Today in Chinese history: the Siege of Kaifeng ends (1233)

Chinese history isn’t really what we cover around here, but I’m making an exception for the 1232-1233 Siege of Kaifeng. Why? Well, partly because the Mongols were involved, but also because, from the standpoint of military history, there were some incredible things happening in China in this period. The Jin, who were the ruling dynasty … Continue reading Today in Chinese history: the Siege of Kaifeng ends (1233)

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Today in Middle Eastern history: the Mongols sack Baghdad (1258)

The end of the Abbasid caliphate managed to be both somewhat anti-climactic and historically pivotal at the same time. In any practical sense, the caliphs had stopped being politically relevant in 945, when the Iranian Buyids seized Baghdad and put the caliphate under their “protection.” Even this was really the end of a process rather … Continue reading Today in Middle Eastern history: the Mongols sack Baghdad (1258)

Today in Middle Eastern history: the Assassin imam surrenders to the Mongols (1256)

If we’re going to talk about the end of the Assassin order, we should probably talk about who they were first. You may already know something about them–of all the topics one can cover in Islamic history, they’re one of the most provocative and interesting to Western audiences. There’s even a whole video game series … Continue reading Today in Middle Eastern history: the Assassin imam surrenders to the Mongols (1256)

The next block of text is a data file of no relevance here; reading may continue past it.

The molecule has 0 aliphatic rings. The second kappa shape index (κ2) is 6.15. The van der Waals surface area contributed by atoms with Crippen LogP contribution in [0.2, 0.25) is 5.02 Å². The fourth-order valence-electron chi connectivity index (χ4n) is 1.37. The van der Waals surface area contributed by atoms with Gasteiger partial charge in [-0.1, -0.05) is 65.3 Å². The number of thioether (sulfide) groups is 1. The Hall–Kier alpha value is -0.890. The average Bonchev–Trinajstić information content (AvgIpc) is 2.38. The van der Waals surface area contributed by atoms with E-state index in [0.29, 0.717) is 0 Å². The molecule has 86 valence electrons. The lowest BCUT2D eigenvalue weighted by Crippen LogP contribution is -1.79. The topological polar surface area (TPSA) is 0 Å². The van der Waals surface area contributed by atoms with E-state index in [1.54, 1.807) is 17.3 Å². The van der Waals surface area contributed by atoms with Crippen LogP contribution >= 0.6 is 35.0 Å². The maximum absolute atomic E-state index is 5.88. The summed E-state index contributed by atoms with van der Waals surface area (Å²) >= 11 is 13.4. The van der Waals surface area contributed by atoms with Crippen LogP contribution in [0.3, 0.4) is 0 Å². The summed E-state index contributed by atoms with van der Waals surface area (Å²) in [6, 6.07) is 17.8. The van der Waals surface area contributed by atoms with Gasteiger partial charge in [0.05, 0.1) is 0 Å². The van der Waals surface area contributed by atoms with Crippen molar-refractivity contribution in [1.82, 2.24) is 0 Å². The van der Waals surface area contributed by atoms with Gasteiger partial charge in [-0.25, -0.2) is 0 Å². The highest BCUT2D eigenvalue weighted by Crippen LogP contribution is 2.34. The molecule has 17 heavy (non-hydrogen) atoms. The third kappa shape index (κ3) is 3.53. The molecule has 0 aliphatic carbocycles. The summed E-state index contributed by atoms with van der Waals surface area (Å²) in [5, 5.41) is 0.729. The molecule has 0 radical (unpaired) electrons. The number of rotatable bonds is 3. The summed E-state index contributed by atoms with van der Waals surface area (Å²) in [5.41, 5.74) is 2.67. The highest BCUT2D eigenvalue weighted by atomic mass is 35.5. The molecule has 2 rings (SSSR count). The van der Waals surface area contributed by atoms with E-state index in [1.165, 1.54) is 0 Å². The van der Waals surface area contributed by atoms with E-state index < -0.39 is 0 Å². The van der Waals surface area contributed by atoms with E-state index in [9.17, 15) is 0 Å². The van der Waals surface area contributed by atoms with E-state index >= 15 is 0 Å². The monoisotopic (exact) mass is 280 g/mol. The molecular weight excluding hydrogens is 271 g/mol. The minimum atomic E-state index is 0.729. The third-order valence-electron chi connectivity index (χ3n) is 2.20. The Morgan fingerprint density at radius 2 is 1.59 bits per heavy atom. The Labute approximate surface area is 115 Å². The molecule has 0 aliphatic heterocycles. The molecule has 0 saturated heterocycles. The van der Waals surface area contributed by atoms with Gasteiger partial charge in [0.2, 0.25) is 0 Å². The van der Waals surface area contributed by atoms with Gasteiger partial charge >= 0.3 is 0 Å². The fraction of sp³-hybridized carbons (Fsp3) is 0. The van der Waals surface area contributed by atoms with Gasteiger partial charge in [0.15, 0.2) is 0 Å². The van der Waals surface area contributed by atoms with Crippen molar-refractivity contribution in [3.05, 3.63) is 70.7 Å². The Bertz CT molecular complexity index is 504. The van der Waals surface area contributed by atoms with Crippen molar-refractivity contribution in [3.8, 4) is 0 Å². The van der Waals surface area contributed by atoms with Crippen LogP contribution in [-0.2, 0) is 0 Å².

Today in Middle Eastern history: the Battle of Köse Dağ (1243)

When the Mongols expanded their empire to the west in the early-mid 13th century they were certainly not the first steppe peoples to make that journey. Indeed, it was a group of ex-slaves who’d come from the Eurasian steppe, the Mamluks, who eventually ended the Mongols’ westward expansion at the Battle of Ayn Jalut in 1260. … Continue reading Today in Middle Eastern history: the Battle of Köse Dağ (1243)

Today in Chinese history: the Siege of Kaifeng ends (1233)

Chinese history isn’t really what we cover around here, but I’m making an exception for the 1232-1233 Siege of Kaifeng. Why? Well, partly because the Mongols were involved, but also because, from the standpoint of military history, there were some incredible things happening in China in this period. The Jin, who were the ruling dynasty … Continue reading Today in Chinese history: the Siege of Kaifeng ends (1233)

Today in Middle Eastern history: the Mongols sack Baghdad (1258)

Still, imagine the psychological shock to Muslims around the world to see Islam’s greatest city and its symbolic leader brought down like this. I don’t think we have any modern reference for it–maybe seeing the Nazis march into Paris, though I don’t even think that does it justice. Constantinople’s fall to the Ottomans was probably … Continue reading Today in Middle Eastern history: the Mongols sack Baghdad (1258)